The chairman of the independent inquiry into Scottish student finance, Andrew Cubie, will resist his report being hijacked by political infighting.
His inquiry was set up because of the rift between Scotland's coalition partners, Labour and the Liberal Democrats, over abolishing tuition fees.
But Mr Cubie, speaking at a Napier University conference on student employment, said responses to his inquiry showed there was as much, if not more, concern over students' living costs.
He said education was important not only for individuals but also for the development of an economically sound society. He urged supporters of the report's findings to protest "volubly" if the political debate on the inquiry's findings "just goes back to the trenches of where it was in May".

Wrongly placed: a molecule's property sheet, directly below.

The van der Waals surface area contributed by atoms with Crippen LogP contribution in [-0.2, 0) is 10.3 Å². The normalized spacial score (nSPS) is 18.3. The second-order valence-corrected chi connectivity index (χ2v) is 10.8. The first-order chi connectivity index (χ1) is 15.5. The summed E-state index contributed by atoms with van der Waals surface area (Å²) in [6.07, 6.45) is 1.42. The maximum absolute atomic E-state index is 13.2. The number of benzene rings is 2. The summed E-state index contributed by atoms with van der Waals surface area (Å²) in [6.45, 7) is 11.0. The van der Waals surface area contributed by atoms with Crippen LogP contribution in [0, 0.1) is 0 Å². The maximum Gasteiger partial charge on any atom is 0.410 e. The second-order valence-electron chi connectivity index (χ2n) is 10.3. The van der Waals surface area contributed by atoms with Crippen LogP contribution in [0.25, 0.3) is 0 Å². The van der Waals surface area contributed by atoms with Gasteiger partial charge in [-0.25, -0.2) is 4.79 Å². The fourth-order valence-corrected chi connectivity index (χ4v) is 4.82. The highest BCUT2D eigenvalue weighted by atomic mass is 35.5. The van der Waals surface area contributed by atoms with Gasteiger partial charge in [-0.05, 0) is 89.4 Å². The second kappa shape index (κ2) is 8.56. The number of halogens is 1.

Henry McLeish, Scotland's minister for enterprise and lifelong learning, has proposed that the report go to a special cabinet sub-committee of an equal number of Labour and Liberal Democrat MSPs. This is seen as a bid to stave off a damaging split between the two parties, given the Liberal Democrats' continuing insistence that fees must be axed. Mr McLeish has dismissed speculation that Labour is preparing to backtrack on keeping fees.
Mr Cubie is expected to make his recommendations to the Scottish executive four days before Christmas.
"I am determined our report will be unanimous," he said.